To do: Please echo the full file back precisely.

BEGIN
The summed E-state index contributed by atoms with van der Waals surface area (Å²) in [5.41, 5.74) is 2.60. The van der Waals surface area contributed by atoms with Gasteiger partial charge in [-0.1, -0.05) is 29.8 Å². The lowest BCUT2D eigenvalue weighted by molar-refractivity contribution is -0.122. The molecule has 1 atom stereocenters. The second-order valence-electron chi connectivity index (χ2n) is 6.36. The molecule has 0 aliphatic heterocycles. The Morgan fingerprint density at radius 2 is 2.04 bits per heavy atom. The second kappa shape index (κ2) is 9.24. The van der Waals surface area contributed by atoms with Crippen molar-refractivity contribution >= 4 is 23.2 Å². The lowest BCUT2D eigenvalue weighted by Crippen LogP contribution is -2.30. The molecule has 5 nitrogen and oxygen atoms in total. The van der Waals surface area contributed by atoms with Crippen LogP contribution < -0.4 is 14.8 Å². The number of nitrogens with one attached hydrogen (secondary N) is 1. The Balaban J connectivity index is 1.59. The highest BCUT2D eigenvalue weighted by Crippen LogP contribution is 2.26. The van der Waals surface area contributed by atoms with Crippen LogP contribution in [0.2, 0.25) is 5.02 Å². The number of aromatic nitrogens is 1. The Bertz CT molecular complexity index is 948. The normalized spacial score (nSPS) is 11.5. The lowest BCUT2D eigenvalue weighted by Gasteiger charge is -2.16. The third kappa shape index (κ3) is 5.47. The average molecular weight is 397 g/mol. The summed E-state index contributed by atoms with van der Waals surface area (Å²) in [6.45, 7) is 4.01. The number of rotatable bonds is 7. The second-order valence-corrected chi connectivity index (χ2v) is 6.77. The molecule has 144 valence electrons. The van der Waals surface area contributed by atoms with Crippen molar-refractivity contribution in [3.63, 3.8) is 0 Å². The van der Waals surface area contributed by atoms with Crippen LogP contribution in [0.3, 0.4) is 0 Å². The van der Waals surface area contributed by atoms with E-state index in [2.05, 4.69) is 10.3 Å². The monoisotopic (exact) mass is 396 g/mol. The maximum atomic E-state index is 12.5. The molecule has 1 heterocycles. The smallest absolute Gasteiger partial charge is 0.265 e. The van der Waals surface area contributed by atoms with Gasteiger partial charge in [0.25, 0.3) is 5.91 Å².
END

The summed E-state index contributed by atoms with van der Waals surface area (Å²) in [5.41, 5.74) is 2.60. The van der Waals surface area contributed by atoms with Gasteiger partial charge in [-0.1, -0.05) is 29.8 Å². The lowest BCUT2D eigenvalue weighted by molar-refractivity contribution is -0.122. The molecule has 1 atom stereocenters. The second-order valence-electron chi connectivity index (χ2n) is 6.36. The molecule has 0 aliphatic heterocycles. The Morgan fingerprint density at radius 2 is 2.04 bits per heavy atom. The second kappa shape index (κ2) is 9.24. The van der Waals surface area contributed by atoms with Crippen molar-refractivity contribution >= 4 is 23.2 Å². The lowest BCUT2D eigenvalue weighted by Crippen LogP contribution is -2.30. The molecule has 5 nitrogen and oxygen atoms in total. The van der Waals surface area contributed by atoms with Crippen LogP contribution < -0.4 is 14.8 Å². The number of nitrogens with one attached hydrogen (secondary N) is 1. The Balaban J connectivity index is 1.59. The highest BCUT2D eigenvalue weighted by Crippen LogP contribution is 2.26. The van der Waals surface area contributed by atoms with Crippen LogP contribution in [0.2, 0.25) is 5.02 Å². The number of aromatic nitrogens is 1. The Bertz CT molecular complexity index is 948. The normalized spacial score (nSPS) is 11.5. The lowest BCUT2D eigenvalue weighted by Gasteiger charge is -2.16. The third kappa shape index (κ3) is 5.47. The average molecular weight is 397 g/mol. The summed E-state index contributed by atoms with van der Waals surface area (Å²) in [6.45, 7) is 4.01. The number of rotatable bonds is 7. The second-order valence-corrected chi connectivity index (χ2v) is 6.77. The molecule has 144 valence electrons. The van der Waals surface area contributed by atoms with Crippen molar-refractivity contribution in [3.63, 3.8) is 0 Å². The van der Waals surface area contributed by atoms with Crippen LogP contribution in [0.3, 0.4) is 0 Å². The van der Waals surface area contributed by atoms with E-state index in [2.05, 4.69) is 10.3 Å². The monoisotopic (exact) mass is 396 g/mol. The maximum atomic E-state index is 12.5. The molecule has 1 heterocycles. The smallest absolute Gasteiger partial charge is 0.265 e. The van der Waals surface area contributed by atoms with Gasteiger partial charge in [0.25, 0.3) is 5.91 Å².